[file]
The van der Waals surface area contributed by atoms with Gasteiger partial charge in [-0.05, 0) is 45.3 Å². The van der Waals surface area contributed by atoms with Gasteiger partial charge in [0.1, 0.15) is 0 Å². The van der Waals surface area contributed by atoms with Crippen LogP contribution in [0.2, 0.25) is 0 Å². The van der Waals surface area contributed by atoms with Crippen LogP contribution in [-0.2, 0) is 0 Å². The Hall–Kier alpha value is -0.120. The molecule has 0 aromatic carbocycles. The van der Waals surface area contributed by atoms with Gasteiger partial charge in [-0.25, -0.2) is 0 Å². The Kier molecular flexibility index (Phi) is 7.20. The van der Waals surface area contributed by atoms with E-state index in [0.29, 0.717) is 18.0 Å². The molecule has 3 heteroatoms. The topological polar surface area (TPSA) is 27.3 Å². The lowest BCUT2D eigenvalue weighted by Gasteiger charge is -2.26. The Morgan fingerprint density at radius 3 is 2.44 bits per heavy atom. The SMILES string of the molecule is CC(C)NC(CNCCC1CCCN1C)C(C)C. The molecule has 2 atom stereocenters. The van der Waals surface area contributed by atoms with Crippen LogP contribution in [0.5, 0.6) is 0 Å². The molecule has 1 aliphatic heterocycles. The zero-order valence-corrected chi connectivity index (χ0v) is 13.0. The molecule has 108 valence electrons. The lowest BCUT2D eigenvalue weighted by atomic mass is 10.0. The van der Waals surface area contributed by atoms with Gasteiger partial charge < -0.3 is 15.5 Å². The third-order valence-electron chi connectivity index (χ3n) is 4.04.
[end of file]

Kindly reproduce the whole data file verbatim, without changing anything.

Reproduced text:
The van der Waals surface area contributed by atoms with Gasteiger partial charge in [-0.05, 0) is 45.3 Å². The van der Waals surface area contributed by atoms with Gasteiger partial charge in [0.1, 0.15) is 0 Å². The van der Waals surface area contributed by atoms with Crippen LogP contribution in [0.2, 0.25) is 0 Å². The van der Waals surface area contributed by atoms with Crippen LogP contribution in [-0.2, 0) is 0 Å². The Hall–Kier alpha value is -0.120. The molecule has 0 aromatic carbocycles. The van der Waals surface area contributed by atoms with Gasteiger partial charge in [-0.25, -0.2) is 0 Å². The Kier molecular flexibility index (Phi) is 7.20. The van der Waals surface area contributed by atoms with E-state index in [0.29, 0.717) is 18.0 Å². The molecule has 3 heteroatoms. The topological polar surface area (TPSA) is 27.3 Å². The lowest BCUT2D eigenvalue weighted by Gasteiger charge is -2.26. The Morgan fingerprint density at radius 3 is 2.44 bits per heavy atom. The SMILES string of the molecule is CC(C)NC(CNCCC1CCCN1C)C(C)C. The molecule has 2 atom stereocenters. The van der Waals surface area contributed by atoms with Crippen LogP contribution in [0.5, 0.6) is 0 Å². The molecule has 1 aliphatic heterocycles. The zero-order valence-corrected chi connectivity index (χ0v) is 13.0. The molecule has 108 valence electrons. The lowest BCUT2D eigenvalue weighted by atomic mass is 10.0. The van der Waals surface area contributed by atoms with Gasteiger partial charge < -0.3 is 15.5 Å². The third-order valence-electron chi connectivity index (χ3n) is 4.04.